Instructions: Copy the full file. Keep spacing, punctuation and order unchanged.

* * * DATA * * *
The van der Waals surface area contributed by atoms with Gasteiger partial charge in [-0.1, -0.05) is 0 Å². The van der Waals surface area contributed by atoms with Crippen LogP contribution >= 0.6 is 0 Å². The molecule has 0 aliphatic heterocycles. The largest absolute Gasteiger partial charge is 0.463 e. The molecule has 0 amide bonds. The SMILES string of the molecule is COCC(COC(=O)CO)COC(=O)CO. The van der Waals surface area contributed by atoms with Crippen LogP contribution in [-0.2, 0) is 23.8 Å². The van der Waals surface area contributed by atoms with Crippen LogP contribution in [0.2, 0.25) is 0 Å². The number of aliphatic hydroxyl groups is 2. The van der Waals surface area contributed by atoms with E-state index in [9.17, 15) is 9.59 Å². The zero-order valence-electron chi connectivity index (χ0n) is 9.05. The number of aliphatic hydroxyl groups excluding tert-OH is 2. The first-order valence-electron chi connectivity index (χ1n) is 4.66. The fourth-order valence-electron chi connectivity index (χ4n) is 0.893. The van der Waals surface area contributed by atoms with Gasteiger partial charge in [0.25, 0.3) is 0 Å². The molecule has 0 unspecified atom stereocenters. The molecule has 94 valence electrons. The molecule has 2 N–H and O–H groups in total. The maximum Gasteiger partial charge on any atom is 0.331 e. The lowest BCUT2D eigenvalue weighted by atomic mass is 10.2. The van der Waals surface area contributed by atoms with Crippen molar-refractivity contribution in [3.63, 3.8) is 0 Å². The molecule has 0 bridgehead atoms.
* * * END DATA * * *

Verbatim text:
The van der Waals surface area contributed by atoms with Gasteiger partial charge in [-0.1, -0.05) is 0 Å². The van der Waals surface area contributed by atoms with Crippen LogP contribution >= 0.6 is 0 Å². The molecule has 0 aliphatic heterocycles. The largest absolute Gasteiger partial charge is 0.463 e. The molecule has 0 amide bonds. The SMILES string of the molecule is COCC(COC(=O)CO)COC(=O)CO. The van der Waals surface area contributed by atoms with Crippen LogP contribution in [-0.2, 0) is 23.8 Å². The van der Waals surface area contributed by atoms with Crippen LogP contribution in [0.2, 0.25) is 0 Å². The number of aliphatic hydroxyl groups is 2. The van der Waals surface area contributed by atoms with E-state index in [9.17, 15) is 9.59 Å². The zero-order valence-electron chi connectivity index (χ0n) is 9.05. The number of aliphatic hydroxyl groups excluding tert-OH is 2. The first-order valence-electron chi connectivity index (χ1n) is 4.66. The fourth-order valence-electron chi connectivity index (χ4n) is 0.893. The van der Waals surface area contributed by atoms with Gasteiger partial charge in [0.25, 0.3) is 0 Å². The molecule has 0 unspecified atom stereocenters. The molecule has 94 valence electrons. The molecule has 2 N–H and O–H groups in total. The maximum Gasteiger partial charge on any atom is 0.331 e. The lowest BCUT2D eigenvalue weighted by atomic mass is 10.2. The van der Waals surface area contributed by atoms with Crippen molar-refractivity contribution in [3.63, 3.8) is 0 Å². The molecule has 0 bridgehead atoms.